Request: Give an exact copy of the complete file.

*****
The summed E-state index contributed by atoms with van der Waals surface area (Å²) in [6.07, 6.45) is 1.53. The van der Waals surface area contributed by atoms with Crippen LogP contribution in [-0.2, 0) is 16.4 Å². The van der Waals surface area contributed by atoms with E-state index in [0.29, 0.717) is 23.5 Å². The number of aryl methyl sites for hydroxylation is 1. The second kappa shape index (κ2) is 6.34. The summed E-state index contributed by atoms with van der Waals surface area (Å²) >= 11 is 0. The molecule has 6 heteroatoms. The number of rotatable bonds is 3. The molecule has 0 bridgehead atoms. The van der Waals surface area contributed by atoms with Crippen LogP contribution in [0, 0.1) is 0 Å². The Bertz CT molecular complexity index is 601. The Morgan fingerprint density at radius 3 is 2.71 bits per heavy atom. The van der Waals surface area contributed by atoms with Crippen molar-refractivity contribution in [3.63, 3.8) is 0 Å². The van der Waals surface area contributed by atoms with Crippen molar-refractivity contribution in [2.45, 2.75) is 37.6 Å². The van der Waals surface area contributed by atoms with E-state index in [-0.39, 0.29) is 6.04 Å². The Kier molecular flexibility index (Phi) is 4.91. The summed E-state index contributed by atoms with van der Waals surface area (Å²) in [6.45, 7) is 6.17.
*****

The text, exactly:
The summed E-state index contributed by atoms with van der Waals surface area (Å²) in [6.07, 6.45) is 1.53. The van der Waals surface area contributed by atoms with Crippen LogP contribution in [-0.2, 0) is 16.4 Å². The van der Waals surface area contributed by atoms with E-state index in [0.29, 0.717) is 23.5 Å². The number of aryl methyl sites for hydroxylation is 1. The second kappa shape index (κ2) is 6.34. The summed E-state index contributed by atoms with van der Waals surface area (Å²) >= 11 is 0. The molecule has 6 heteroatoms. The number of rotatable bonds is 3. The molecule has 0 bridgehead atoms. The van der Waals surface area contributed by atoms with Crippen LogP contribution in [0, 0.1) is 0 Å². The Bertz CT molecular complexity index is 601. The Morgan fingerprint density at radius 3 is 2.71 bits per heavy atom. The van der Waals surface area contributed by atoms with Crippen molar-refractivity contribution in [3.63, 3.8) is 0 Å². The van der Waals surface area contributed by atoms with Crippen molar-refractivity contribution in [2.45, 2.75) is 37.6 Å². The van der Waals surface area contributed by atoms with E-state index in [-0.39, 0.29) is 6.04 Å². The Kier molecular flexibility index (Phi) is 4.91. The summed E-state index contributed by atoms with van der Waals surface area (Å²) in [6.45, 7) is 6.17.